I wanted to make sure, during the last months of her life, she was treated with the same dignity she had always treated others.  Though she was dying, it was important she continued to be validated and honored.  That she didn’t just become someone we were taking care of, but that we were standing in solidarity with her.  The process of coming to peaceful terms with her death would be one that would connect us all.  Coming to terms with death did not mean giving up on (her) life; it just meant we stopped fighting death.  By surrounding her with love and family, we attempted to make the process less frightening for her.

My Tia Mary told me that even though part of my Tita was fighting to survive, there was also a part of her that knew she was dying.  One after noon, they were sitting in Tita’s bedroom, and she was gazing outside, toward the backyard.  All of a sudden, she brushed her fingers through her hair with a look of sorrow.  My aunt, her sister, asked, “Que tienes Manita,” as she lovingly called her.  My grandmother sighed deeply and responded, “Siento que se me va la vida, Mary.”  She felt as though life was escaping her.   She spoke of wanting to live a little longer for her family. She had dedicated her whole life to us, and the most difficult part of dying was learning to let us go.

A month prior to Tita’s death, she asked me to take her to the salon so she could get her routine beauty care – manicure, pedicure, and waxing, even though there wasn’t much hair to wax, her tattooed eyebrows ensured she always had perfectly shaped arches.  Even in the midst of battling for her life, she refused to stop living.  Tita was such a diva-fashionista.  She had such a sense of style and a hip look that mirrored her hip attitude.  She had also asked me to dye her hair; in all her eighty-four years, she had never worn it silver.  It was the last “normal” girls-day-out we spent together.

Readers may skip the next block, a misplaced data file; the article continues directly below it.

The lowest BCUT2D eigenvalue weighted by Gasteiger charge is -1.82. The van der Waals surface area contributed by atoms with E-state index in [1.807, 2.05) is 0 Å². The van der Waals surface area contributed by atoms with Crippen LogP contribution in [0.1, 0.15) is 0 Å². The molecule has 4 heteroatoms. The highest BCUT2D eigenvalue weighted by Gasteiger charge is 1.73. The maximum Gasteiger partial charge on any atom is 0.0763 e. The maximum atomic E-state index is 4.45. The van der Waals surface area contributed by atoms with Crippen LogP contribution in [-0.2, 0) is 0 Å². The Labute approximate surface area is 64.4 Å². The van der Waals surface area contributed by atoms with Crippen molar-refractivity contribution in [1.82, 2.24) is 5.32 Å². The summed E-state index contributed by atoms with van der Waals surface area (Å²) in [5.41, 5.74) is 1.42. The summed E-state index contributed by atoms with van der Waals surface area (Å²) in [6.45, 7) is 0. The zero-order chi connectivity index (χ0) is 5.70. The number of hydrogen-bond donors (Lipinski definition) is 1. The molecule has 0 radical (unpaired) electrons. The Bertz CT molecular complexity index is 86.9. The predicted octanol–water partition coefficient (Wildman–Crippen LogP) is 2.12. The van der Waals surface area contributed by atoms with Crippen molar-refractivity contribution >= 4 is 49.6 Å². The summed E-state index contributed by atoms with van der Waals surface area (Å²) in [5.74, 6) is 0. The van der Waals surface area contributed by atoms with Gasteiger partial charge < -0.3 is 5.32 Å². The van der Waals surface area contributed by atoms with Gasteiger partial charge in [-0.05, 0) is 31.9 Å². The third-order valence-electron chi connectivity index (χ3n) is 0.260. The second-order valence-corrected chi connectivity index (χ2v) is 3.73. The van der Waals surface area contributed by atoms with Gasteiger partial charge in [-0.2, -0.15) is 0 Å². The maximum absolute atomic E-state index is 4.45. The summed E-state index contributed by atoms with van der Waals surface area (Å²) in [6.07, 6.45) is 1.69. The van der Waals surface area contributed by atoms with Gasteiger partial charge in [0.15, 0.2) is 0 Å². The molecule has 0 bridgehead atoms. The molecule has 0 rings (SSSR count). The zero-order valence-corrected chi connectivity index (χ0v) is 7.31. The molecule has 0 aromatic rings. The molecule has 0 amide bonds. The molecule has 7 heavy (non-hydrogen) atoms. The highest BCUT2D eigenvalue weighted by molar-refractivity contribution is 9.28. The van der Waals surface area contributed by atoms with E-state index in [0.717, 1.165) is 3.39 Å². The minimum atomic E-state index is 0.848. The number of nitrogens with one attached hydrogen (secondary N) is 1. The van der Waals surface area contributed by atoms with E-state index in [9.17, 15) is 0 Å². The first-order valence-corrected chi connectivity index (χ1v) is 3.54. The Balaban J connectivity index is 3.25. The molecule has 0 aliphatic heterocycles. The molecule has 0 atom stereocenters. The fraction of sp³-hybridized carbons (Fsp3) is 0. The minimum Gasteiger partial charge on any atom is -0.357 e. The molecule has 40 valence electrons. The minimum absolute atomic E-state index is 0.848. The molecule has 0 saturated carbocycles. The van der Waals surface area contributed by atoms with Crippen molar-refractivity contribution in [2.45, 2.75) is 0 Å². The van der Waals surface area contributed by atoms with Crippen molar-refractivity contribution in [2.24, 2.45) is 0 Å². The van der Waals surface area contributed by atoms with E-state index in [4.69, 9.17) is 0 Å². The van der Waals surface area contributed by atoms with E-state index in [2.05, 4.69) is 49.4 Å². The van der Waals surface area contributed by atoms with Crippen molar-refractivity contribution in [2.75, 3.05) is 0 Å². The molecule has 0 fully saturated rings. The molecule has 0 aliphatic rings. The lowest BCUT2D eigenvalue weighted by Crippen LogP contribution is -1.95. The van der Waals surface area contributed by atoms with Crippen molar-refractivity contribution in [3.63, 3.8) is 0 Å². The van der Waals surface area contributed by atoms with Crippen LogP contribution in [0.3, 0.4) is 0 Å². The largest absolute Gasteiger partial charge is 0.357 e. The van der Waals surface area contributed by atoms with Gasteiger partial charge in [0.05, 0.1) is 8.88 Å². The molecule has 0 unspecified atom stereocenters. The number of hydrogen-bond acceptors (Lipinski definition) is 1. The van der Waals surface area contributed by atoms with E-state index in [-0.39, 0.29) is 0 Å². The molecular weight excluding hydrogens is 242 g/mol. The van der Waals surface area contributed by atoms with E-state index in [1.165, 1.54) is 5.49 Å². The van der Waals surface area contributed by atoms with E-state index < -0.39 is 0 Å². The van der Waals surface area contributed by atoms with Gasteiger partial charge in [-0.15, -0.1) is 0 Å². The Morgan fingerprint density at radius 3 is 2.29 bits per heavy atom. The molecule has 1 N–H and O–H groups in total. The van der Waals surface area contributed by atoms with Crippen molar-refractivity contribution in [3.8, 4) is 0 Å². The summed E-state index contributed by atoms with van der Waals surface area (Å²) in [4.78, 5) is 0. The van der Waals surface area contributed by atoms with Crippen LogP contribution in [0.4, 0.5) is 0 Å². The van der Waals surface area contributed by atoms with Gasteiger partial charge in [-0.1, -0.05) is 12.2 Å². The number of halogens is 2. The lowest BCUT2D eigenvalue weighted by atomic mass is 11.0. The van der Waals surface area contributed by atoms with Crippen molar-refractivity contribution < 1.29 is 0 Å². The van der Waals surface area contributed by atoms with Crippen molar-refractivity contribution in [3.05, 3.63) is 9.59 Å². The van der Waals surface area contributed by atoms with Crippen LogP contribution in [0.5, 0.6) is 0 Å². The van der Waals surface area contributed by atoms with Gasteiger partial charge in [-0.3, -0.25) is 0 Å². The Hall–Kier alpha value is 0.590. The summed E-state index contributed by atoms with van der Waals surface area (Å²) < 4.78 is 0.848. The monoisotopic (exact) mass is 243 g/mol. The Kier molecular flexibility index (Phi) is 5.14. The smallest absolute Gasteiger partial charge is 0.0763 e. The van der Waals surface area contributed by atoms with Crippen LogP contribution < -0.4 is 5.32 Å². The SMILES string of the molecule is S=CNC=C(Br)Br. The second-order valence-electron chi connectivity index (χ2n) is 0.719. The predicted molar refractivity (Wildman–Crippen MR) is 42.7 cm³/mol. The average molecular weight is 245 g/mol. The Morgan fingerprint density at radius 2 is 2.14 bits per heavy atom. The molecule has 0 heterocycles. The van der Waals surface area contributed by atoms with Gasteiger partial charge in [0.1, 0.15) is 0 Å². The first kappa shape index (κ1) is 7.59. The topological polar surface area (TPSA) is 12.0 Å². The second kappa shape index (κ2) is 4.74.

As I was dying her hair, we had a moment where we talked about her cancer and how she felt about all that was happening to her.  She had spent so much of her life caring and nurturing us, she just couldn’t fathom there being anyone else who would fight for us the way she had. During our conversation, there was a pause followed by Tita shaking her head as she gently sobbed.  I asked her if she was crying because she was afraid of dying, but she shook her head and continued sobbing.  Then I asked her if she was concerned about Carmen’s well-being, and I assured her I would always watch over Carmen the way I knew she’d want me to.  But she shook her head again and said, “No, no es eso.”  Then it hit me . . . she was scared to die before she had the opportunity to see Carmen again; she was surrounded by so much family, but Carmen was still finishing up her semester in college.  When I asked if that was why she was crying, her sob became stronger, like a wounded child, and she nodded her head.  It broke my heart. Carmen was not only a gift in my life, she became a symbol of hope and new beginnings for both my Tita and I.  In her, we began to see the liberation we were all waiting for.